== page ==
Republication from Τhe History blog

GermanicsGermanic warriors battling Romans (Teutoburg Forest). In my view, the Greek combatants who confronted them would have been armed like the earlier Roman auxilia of the 2nd century AD (in the mid-3rd century AD there were no longer auxilia from the Empire’s populace because they were all citizens) bearing chain mail armour, scuta (thyreos-shields in Greek) and heavy Roman swords but with helmets of traditional Hellenic types (image and comment added by periklisdeligiannis.wordpress.com)

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The leaves of books in the Middle Ages were made of parchment and vellum, created from animal skins in an expensive and time-consuming craft. It was so costly that scribes often recycled pages from earlier books, removing the ink to create a blank sheet. In the early Middle Ages, the ink was washed off and over time the shadow of former writing reappeared like a pentimento in a painting. In the later Middle Ages, they used pumice powder to scrape the ink away for good.

Volumes with the ghostly memories of previous texts still impressed in the pages are called palimpsests and researchers have been trying to read the vanished writing for centuries, either by careful sight-reading of whatever could be discerned or, starting in the 18th century, by the use of chemicals like tincture of gall which is high in tannic acid and badly damages the manuscript. Nowadays we have new options courtesy of spectral imaging technology.

Researchers Gunther Martin of the University of Bern and Jana Grusková of Comenius University in Bratislava enlisted the aid of Los Angeles-based organization the Early Manuscripts Electronic Library (EMEL) to examine a palimpsest in the Austrian National Library in Vienna using brand new multi-spectral technology. The text in question is the Codex Vindobonensis historicus gr. 73. The bound collection of 10th century ecclesiastical ordinances was acquired in the 16th century by Ogier de Busbecq, Holy Roman Emperor Ferdinand I’s envoy to Constantinople, an avid manuscript collector who would bequeath his collection to the imperial library in Vienna. The parchment pages of the codex came from two different 11th century manuscripts, with 11 pages of monastic rules and prayers added in the 13th century.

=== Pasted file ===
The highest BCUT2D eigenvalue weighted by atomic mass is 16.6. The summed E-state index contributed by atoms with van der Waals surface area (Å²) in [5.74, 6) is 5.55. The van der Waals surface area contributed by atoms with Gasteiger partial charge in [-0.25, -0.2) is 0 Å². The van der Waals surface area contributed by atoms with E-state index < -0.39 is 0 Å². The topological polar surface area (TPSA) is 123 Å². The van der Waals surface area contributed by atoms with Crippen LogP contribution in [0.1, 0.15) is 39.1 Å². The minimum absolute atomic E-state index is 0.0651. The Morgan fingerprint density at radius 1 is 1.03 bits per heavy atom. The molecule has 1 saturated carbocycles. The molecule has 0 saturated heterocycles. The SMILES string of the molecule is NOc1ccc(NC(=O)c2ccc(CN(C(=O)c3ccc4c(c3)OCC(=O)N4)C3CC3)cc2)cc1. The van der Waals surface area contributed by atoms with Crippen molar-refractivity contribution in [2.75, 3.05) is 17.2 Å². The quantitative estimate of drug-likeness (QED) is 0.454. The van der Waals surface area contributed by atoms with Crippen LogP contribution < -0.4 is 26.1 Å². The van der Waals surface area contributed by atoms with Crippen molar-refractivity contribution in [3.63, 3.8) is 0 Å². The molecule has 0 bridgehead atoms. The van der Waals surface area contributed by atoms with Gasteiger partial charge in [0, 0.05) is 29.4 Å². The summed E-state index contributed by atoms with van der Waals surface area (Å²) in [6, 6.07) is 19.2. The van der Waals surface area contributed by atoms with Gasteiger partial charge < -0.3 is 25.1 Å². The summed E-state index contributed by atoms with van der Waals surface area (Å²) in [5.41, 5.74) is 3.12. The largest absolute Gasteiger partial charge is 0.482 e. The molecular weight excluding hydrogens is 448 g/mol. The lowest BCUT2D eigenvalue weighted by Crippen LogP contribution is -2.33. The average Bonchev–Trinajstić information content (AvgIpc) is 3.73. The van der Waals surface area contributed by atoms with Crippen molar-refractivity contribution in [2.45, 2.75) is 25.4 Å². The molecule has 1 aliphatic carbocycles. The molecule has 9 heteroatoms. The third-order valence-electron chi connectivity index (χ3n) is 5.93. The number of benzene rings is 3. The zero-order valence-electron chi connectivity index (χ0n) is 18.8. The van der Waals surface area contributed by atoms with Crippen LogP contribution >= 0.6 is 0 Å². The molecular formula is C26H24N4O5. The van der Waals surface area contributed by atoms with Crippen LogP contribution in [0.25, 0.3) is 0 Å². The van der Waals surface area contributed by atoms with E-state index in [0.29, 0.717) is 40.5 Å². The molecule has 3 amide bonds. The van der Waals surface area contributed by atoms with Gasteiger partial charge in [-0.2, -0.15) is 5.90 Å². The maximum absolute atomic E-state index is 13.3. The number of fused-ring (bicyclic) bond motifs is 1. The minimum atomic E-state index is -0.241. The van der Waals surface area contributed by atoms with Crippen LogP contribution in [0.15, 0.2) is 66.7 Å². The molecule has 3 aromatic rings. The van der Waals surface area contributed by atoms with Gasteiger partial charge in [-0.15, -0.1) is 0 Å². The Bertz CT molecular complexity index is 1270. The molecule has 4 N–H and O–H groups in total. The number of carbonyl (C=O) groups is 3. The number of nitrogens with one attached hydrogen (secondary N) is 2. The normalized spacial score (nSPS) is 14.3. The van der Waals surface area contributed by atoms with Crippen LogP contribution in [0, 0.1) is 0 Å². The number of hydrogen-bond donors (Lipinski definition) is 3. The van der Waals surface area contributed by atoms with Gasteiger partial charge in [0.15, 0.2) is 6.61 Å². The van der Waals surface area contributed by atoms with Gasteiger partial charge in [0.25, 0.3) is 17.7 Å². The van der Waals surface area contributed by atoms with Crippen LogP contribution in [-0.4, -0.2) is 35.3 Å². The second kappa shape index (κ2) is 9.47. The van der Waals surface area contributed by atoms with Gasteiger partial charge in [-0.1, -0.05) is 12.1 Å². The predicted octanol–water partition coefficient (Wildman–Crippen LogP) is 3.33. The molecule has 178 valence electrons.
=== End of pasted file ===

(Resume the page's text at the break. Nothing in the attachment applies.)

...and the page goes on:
The presence of hidden text in the Codex Vindobonensis was discovered decades ago, but even under UV light the text was too faint to be read accurately. A few years ago the Austrian Science Fund (FWF) funded Martin and Grusková’s research into palimpsests, allowing them to look behind the visible script of the codex with EMEL’s multi-spectral technology. The pages were irradiated with lights of different wavelengths. Each type of light is absorbed into the parchment and ink to different degrees. Photographs capture the degrees of absorption and then computer software stitches the pictures together to create a detailed image of the hidden text.

With this system, Martin and Grusková were able to read pieces of the ancient Greek text underwriting the medieval and discovered a precious treasure: significant sections of a history of Rome’s 3rd century Gothic wars written by 3rd century Athenian historian P. Herennius Dexippus. His history, the Scythica (Dexippus called the Goths Scythians), was only known from very fragmentary quotes in much later books. These hefty passages shed a whole new light on the wars of the mid-3rd century.

Martin and Grusková published several of the passages into German in 2014. Now Oxford University’s Christopher Mallan and the University of Queensland’s Caillan Davenport have translated one of the fragments into English. It’s a splendid description of a battle at Thermopylae, probably the most famous battle site of the ancient world where in 480 B.C. King Leonidas’ 300 Spartan warriors and other Greek forces took their brave last stand against the far larger army of Persian King Xerxes.